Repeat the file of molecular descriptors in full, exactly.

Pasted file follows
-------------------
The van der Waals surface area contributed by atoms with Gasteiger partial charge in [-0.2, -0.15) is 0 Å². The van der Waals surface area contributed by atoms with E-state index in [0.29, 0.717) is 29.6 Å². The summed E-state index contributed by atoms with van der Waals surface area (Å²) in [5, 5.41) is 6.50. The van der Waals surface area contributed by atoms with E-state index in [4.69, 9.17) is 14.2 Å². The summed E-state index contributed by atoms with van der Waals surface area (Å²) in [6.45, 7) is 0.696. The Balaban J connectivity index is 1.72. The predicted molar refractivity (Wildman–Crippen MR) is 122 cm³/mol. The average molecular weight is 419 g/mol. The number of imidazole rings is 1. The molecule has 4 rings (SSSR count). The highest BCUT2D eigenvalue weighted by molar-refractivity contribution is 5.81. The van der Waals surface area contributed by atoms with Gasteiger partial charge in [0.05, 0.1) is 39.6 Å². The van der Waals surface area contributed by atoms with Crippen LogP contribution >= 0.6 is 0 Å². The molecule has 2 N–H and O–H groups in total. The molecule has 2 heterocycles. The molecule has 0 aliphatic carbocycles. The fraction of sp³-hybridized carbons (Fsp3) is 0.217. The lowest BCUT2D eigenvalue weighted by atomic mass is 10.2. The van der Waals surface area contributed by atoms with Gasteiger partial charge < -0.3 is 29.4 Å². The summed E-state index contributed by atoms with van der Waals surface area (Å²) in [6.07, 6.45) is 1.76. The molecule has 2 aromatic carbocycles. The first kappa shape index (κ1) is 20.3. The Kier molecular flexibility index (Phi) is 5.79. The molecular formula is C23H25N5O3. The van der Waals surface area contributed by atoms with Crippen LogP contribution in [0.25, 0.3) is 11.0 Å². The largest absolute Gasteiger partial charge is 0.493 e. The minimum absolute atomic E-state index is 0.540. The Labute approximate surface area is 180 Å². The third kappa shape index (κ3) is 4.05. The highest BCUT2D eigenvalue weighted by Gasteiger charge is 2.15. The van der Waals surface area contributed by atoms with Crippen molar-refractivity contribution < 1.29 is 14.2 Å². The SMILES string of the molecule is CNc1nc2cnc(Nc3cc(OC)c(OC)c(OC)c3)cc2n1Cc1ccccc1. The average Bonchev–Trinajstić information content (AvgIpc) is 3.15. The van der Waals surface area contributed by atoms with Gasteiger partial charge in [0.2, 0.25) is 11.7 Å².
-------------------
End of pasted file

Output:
The van der Waals surface area contributed by atoms with Gasteiger partial charge in [-0.2, -0.15) is 0 Å². The van der Waals surface area contributed by atoms with E-state index in [0.29, 0.717) is 29.6 Å². The summed E-state index contributed by atoms with van der Waals surface area (Å²) in [5, 5.41) is 6.50. The van der Waals surface area contributed by atoms with E-state index in [4.69, 9.17) is 14.2 Å². The summed E-state index contributed by atoms with van der Waals surface area (Å²) in [6.45, 7) is 0.696. The Balaban J connectivity index is 1.72. The predicted molar refractivity (Wildman–Crippen MR) is 122 cm³/mol. The average molecular weight is 419 g/mol. The number of imidazole rings is 1. The molecule has 4 rings (SSSR count). The highest BCUT2D eigenvalue weighted by molar-refractivity contribution is 5.81. The van der Waals surface area contributed by atoms with Gasteiger partial charge in [0.05, 0.1) is 39.6 Å². The van der Waals surface area contributed by atoms with Crippen LogP contribution >= 0.6 is 0 Å². The molecule has 2 N–H and O–H groups in total. The molecule has 2 heterocycles. The molecule has 0 aliphatic carbocycles. The fraction of sp³-hybridized carbons (Fsp3) is 0.217. The lowest BCUT2D eigenvalue weighted by atomic mass is 10.2. The van der Waals surface area contributed by atoms with Gasteiger partial charge < -0.3 is 29.4 Å². The summed E-state index contributed by atoms with van der Waals surface area (Å²) in [6.07, 6.45) is 1.76. The molecule has 2 aromatic carbocycles. The first kappa shape index (κ1) is 20.3. The Kier molecular flexibility index (Phi) is 5.79. The molecular formula is C23H25N5O3. The van der Waals surface area contributed by atoms with Crippen LogP contribution in [0.25, 0.3) is 11.0 Å². The largest absolute Gasteiger partial charge is 0.493 e. The minimum absolute atomic E-state index is 0.540. The Labute approximate surface area is 180 Å². The third kappa shape index (κ3) is 4.05. The highest BCUT2D eigenvalue weighted by Gasteiger charge is 2.15. The van der Waals surface area contributed by atoms with Crippen molar-refractivity contribution < 1.29 is 14.2 Å². The SMILES string of the molecule is CNc1nc2cnc(Nc3cc(OC)c(OC)c(OC)c3)cc2n1Cc1ccccc1. The average Bonchev–Trinajstić information content (AvgIpc) is 3.15. The van der Waals surface area contributed by atoms with Gasteiger partial charge in [0.2, 0.25) is 11.7 Å².